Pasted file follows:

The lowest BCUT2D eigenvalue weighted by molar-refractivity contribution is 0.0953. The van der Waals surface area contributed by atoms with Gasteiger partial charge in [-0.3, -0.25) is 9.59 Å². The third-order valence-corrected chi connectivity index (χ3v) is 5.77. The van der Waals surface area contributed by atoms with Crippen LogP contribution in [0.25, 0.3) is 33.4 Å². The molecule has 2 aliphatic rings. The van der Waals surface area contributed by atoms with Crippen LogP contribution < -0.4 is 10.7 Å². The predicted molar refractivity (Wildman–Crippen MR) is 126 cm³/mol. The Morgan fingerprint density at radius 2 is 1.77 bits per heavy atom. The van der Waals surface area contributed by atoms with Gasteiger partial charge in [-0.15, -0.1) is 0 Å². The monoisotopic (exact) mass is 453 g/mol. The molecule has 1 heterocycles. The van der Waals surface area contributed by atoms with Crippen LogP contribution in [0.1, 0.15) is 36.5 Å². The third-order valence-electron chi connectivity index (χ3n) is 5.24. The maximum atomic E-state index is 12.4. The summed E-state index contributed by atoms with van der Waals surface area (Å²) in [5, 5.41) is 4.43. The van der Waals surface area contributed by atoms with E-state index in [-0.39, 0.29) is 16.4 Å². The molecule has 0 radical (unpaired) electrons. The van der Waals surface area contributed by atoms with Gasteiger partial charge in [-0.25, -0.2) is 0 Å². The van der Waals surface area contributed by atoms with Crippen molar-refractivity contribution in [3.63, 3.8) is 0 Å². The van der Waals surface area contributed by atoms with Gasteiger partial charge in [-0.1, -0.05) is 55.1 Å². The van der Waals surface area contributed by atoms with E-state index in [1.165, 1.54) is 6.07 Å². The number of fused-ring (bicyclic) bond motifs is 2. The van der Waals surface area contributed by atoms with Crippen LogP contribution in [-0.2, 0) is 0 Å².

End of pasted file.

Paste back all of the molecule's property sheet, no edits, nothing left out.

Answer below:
The lowest BCUT2D eigenvalue weighted by molar-refractivity contribution is 0.0953. The van der Waals surface area contributed by atoms with Gasteiger partial charge in [-0.3, -0.25) is 9.59 Å². The third-order valence-corrected chi connectivity index (χ3v) is 5.77. The van der Waals surface area contributed by atoms with Crippen LogP contribution in [0.25, 0.3) is 33.4 Å². The molecule has 2 aliphatic rings. The van der Waals surface area contributed by atoms with Crippen LogP contribution < -0.4 is 10.7 Å². The predicted molar refractivity (Wildman–Crippen MR) is 126 cm³/mol. The Morgan fingerprint density at radius 2 is 1.77 bits per heavy atom. The van der Waals surface area contributed by atoms with Gasteiger partial charge in [-0.15, -0.1) is 0 Å². The monoisotopic (exact) mass is 453 g/mol. The molecule has 1 heterocycles. The van der Waals surface area contributed by atoms with Crippen LogP contribution in [0.1, 0.15) is 36.5 Å². The third-order valence-electron chi connectivity index (χ3n) is 5.24. The maximum atomic E-state index is 12.4. The summed E-state index contributed by atoms with van der Waals surface area (Å²) in [5, 5.41) is 4.43. The van der Waals surface area contributed by atoms with E-state index in [-0.39, 0.29) is 16.4 Å². The molecule has 0 radical (unpaired) electrons. The van der Waals surface area contributed by atoms with Gasteiger partial charge in [-0.25, -0.2) is 0 Å². The van der Waals surface area contributed by atoms with Crippen molar-refractivity contribution in [3.63, 3.8) is 0 Å². The van der Waals surface area contributed by atoms with Gasteiger partial charge in [-0.1, -0.05) is 55.1 Å². The van der Waals surface area contributed by atoms with E-state index in [1.165, 1.54) is 6.07 Å². The number of fused-ring (bicyclic) bond motifs is 2. The van der Waals surface area contributed by atoms with Crippen LogP contribution in [-0.2, 0) is 0 Å².